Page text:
Saudi Arabia, like most countries, is a place of contrasts. From harsh deserts to lush green snow-capped mountains to strict religious observance (which isn’t necessarily matched by pious social behaviours), contradiction is evident in many aspects of life here.
I am constantly fascinated by people’s attitudes to those they believe inferior to themselves. It goes without saying that the Arabs believe themselves superior to the South East Asians who serve them as drivers, maids, gardeners, nurses and nannies.
The irony being that the South East Asians are often educated to a higher level than those in whose employ they find themselves, not to mention that they are actually skilled labour, something the Saudis can’t always lay claim to.
And given the plummeting oil prices, the Saudis find themselves in the uncomfortable position of actually having to do an honest day’s work unlike their parents who can leave the office for the day at 12pm, having arrived after 8am.
Another glaring contrast is the life of the migrant versus the life of the expat. Not for me the casual racism of the expat which allows it to say things like ‘oh, I just saw a dark head’ when mistaking one Indian driver for another. Or believing that all foreigners live in one locale, when by foreign she means white expat.
Due to the nature of my work, I technically find myself on the expat side of the fence. But my survival instinct means I conduct myself like one of the migrant labourers. From looking at me – my overfed face aside – it’s not immediately evident that I’m not someone’s maid, my skin plump with melanin as it is.
And one always has to remember that unlike ‘Western’ governments that’ll run to the aid of their delinquent denizens, I cannot expect such largesse from my government were I to fall foul of local authorities; I must always remember which side my brown bread is margarined.
As a woman in Saudi Arabia, there are a lot of things to really dislike about the place; not being able to drive, or ride a bicycle. There are no gyms for women.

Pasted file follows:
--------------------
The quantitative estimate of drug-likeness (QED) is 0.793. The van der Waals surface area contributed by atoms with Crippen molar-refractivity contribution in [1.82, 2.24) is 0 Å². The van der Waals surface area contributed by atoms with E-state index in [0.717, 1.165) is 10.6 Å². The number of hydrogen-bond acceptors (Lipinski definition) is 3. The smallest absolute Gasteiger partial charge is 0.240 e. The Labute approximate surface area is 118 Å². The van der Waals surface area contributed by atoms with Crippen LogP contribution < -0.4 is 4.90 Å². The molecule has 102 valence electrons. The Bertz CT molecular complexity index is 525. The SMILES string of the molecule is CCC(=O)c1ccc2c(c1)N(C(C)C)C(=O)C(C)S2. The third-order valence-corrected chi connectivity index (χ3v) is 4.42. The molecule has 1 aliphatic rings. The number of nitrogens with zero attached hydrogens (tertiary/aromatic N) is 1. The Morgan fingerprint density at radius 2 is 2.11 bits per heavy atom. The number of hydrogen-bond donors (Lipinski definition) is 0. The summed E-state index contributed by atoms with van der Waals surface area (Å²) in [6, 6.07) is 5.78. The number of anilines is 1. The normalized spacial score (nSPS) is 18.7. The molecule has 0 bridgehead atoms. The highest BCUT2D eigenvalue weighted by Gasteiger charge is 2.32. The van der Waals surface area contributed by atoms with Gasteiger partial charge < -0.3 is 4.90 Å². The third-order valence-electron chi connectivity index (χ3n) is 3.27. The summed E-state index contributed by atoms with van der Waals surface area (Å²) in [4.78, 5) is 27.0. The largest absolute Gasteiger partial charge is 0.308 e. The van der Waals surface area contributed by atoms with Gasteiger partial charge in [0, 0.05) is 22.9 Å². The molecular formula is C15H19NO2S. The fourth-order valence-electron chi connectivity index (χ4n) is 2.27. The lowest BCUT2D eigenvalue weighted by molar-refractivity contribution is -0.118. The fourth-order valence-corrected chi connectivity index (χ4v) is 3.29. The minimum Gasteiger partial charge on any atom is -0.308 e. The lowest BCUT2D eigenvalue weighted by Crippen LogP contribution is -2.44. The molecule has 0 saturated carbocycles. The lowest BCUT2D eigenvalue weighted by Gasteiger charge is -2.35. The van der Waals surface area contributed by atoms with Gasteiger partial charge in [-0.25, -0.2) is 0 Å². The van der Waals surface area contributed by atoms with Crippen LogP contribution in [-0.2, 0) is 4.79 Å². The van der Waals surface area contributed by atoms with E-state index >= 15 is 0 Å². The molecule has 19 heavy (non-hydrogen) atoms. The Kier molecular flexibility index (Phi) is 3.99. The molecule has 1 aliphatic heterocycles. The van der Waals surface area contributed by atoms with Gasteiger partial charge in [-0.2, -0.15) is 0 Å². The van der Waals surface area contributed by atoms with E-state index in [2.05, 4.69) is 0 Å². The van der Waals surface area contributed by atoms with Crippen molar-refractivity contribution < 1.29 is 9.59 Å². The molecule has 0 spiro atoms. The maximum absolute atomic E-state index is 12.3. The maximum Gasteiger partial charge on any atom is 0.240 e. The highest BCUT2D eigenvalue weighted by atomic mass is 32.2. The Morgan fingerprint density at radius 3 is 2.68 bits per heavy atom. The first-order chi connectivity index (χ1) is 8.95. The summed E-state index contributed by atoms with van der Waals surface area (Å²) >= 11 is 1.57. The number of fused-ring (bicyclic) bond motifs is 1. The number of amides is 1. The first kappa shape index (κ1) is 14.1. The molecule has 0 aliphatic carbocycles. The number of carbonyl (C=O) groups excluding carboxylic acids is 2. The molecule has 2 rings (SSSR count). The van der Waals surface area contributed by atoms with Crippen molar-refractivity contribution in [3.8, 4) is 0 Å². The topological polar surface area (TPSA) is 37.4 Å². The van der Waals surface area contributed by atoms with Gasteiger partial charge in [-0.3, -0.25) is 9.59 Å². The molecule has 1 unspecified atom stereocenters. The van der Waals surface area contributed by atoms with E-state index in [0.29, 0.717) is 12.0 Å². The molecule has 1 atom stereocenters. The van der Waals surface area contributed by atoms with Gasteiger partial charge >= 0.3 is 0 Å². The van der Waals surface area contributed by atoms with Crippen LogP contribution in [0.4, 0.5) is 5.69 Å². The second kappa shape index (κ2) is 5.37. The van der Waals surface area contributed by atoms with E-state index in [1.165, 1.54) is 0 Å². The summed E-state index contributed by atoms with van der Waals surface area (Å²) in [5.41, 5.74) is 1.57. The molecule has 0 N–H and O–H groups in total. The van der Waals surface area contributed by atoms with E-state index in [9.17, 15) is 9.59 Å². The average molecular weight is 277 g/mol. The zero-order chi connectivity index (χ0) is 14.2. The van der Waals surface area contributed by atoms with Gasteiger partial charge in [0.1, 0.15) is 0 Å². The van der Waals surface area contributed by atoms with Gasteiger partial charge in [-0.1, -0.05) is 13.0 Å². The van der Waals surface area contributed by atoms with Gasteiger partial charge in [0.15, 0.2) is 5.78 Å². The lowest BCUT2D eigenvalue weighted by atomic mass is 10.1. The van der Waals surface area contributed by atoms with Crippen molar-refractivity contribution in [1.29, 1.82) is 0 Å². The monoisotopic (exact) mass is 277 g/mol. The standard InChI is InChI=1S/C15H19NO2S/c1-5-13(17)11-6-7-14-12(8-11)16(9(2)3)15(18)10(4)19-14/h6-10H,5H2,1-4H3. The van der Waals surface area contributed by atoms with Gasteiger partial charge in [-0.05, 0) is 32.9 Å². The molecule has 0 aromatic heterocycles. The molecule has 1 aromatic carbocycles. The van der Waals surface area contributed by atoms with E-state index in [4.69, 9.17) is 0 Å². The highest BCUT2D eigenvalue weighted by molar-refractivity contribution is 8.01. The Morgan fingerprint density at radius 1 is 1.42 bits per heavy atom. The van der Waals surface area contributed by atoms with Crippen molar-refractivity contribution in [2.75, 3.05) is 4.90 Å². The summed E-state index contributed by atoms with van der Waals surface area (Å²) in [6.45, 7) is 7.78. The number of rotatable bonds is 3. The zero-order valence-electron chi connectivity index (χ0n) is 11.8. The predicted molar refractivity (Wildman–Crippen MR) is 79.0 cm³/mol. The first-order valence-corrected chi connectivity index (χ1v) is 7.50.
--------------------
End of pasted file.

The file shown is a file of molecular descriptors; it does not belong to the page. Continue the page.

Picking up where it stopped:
Any time that you want to go somewhere, a man needs to be involved in transporting you there and if you have no husband or brother or a loving guardian, that gets very expensive very quickly.
Being chased down by the religious police aka Mutawa’a which falls under the auspices of the Committee for the Promotion of Virtue and Prevention of Vice.
Not being able to sit in the ‘Singles’ section of the restaurant even if you are unmarried. BUT. There are times when being kitted out with a vagina does have its benefits. People will actually let you jump queues as a woman. Like in the bank or at the airport, you’ll often find yourself being ushered to the front of the line. I think this has more to do with their worry that even the prospect of a woman in the vicinity will cause all the men to descend into a blind sexual frenzy.
Especially if said men are brown people, because we know brown people can’t be trusted to keep their short stuff in their pants and not defile the sanctity of virtuous women. The irony being that as a foreign black woman, I feel much safer around the Pakistani / Indian / Bangladeshi / Sri Lankan / Filipino men than I would around the Arabs. The South East Asians are not looking to get themselves deported and are hardly likely to set a foot out of line (also given that said foot might get lopped off). The Arabs would probably not even get a slap on the wrist for any malfeasance perpetrated against the all-round chocolatey goodness of my voluptuous Nubian personage.
Women here, like women in most other parts of the world, are very conscious about their appearance. The degree to which they express that consciousness will depend a lot on their geography.